Planning Permission Focused Bat Surveyors Based in Devon
A rural county in the South West of England, Devon has it all: sandy shores, coastal cliffs and hilly landscapes. The county is home to two National Parks – Dartmoor and Exmoor – and the English Riviera, known for its almost sub-tropical climate. As if that wasn’t enough, in North Devon, you can find the UNESCO Biosphere Reserve.
Even though the county contains two National Parks, Devon only has roughly 12% canopy coverage from trees, which is quite a lot less than the national average. With that said, this doesn’t stop a wide variety of wildlife taking up residence. Species like tree creepers, woodpeckers and nuthatches use holes in the trees as nesting sites, while brown long-eared bats and pipistrelle bats also use these holes and small crevices.
Dartmoor National Park is a vast, open moorland that is classed as the largest open space in southern England and defined by thick forests, meandering rivers and wetlands. Here, conservation work such as the overall conservation of habitats is routinely undertaken to support research and observe both protected species and their habitat. Current and past research includes the bog fly, blue ground beetle, moorland birds and the barbastelle bat.
Protective Measures Surrounding Bats
Bats are a European protected species under habitats and species regulations within the Wildlife and Countryside Act 1981, which makes it an offence for anyone to deliberately capture, harm, handle or kill a bat, possess a bat whether alive or dead, disturb a roost, or offer or sell a bat without a relevant class licence.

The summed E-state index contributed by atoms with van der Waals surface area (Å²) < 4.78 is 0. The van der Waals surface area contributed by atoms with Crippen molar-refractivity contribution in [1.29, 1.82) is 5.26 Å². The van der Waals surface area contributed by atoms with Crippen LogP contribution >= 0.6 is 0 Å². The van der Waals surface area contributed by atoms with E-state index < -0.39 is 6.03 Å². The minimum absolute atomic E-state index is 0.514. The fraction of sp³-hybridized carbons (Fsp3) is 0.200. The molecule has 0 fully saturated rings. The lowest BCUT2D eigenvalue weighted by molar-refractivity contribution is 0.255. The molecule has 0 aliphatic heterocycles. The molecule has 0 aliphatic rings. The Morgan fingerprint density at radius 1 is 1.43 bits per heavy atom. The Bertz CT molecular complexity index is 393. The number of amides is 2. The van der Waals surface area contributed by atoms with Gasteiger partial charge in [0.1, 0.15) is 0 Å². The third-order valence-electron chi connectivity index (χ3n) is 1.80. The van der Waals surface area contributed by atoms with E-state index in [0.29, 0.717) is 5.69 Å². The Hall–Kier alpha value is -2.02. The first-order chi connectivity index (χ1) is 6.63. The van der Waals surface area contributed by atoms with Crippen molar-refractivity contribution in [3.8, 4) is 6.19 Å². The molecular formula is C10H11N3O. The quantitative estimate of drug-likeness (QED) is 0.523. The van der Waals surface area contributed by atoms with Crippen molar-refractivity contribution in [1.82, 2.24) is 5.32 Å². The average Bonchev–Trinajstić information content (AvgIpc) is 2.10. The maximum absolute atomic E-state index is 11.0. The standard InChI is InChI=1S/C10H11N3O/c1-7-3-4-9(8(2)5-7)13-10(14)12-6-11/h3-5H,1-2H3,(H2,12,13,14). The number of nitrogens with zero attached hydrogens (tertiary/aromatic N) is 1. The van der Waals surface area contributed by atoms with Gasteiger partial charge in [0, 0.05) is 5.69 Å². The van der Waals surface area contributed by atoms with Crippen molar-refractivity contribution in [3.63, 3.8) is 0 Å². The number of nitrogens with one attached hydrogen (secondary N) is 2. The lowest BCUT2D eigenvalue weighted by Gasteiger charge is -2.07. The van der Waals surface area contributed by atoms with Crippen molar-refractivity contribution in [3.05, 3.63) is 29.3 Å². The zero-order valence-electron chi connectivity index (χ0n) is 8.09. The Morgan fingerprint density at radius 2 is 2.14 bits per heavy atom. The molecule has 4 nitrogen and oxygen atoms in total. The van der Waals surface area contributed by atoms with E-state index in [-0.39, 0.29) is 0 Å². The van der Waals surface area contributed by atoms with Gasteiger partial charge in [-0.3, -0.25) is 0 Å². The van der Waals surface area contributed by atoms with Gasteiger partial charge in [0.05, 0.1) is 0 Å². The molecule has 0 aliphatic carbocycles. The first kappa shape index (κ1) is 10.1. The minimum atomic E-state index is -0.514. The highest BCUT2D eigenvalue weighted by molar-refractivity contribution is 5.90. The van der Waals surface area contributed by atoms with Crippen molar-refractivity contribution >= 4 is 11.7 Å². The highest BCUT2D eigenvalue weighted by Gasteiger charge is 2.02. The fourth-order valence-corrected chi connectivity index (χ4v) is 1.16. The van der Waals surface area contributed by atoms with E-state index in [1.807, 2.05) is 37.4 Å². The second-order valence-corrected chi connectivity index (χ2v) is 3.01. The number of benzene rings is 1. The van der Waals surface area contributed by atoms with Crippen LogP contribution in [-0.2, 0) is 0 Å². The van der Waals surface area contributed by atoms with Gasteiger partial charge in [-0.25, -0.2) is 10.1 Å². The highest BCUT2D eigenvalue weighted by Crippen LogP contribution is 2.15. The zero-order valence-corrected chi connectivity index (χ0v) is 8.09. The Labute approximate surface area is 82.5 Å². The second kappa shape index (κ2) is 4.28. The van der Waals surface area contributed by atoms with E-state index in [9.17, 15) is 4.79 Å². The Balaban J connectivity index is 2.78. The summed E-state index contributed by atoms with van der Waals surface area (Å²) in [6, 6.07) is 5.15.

The Devon Bat Group play a key role in the preservation of the county’s bat species, even for any with favourable conservation status. The aims of the group encompass protecting bat roosts while maintaining and enhancing their habitats within gardens and homes.
They also rehabilitate injured bats and educate people concerned about the species depleting population numbers while explaining potential actions that will reverse negative impacts. Some members also build bat boxes for the bats to roost in. At this point in time, the Devon Bat Group has recorded 16 species of bats out of the total of 18 situated in the UK as a whole.
Devon Bat Occupancy
Some of the bat species located in Devon include Nathusius’ pipistrelle bat, the lesser and greater horseshoe bat, and the grey long-eared bat, all of whom enjoy the South West’s mild climate and diverse landscapes.
Similar in appearance but slightly larger than the common and soprano pipistrelle, the fur on Nathusius’ pipistrelle bat is often longer and paler. Nathusius’ pipistrelle bats are rarely recorded in the UK and are known for emerging from bat roost sites at dusk to hunt along woodland edges and above water.
Roughly the size of a plum, the lesser horseshoe bat is one of the UK’s smallest bat species and hangs upside down with its wings wrapped around its body when resting. They emerge around half an hour after sunset, flying close to the ground and circling over favoured areas.
Likewise, the greater horseshoe bat also hangs upside down with its wings enveloping its body, but they are easier to spot, as they don’t hide in crevices and are one of the UK’s largest species, equating to the size of a pear. The greater horseshoe bat often behaves like a flycatcher bird, watching from a consistent feeding perch and taking insects in flight or from the ground below.
Another bat species present in southern England is the grey long-eared bat – a medium-sized bat with ears almost as long as its body. A woodland species, they are accomplished flyers that emerge in complete darkness and pick up insects from foliage.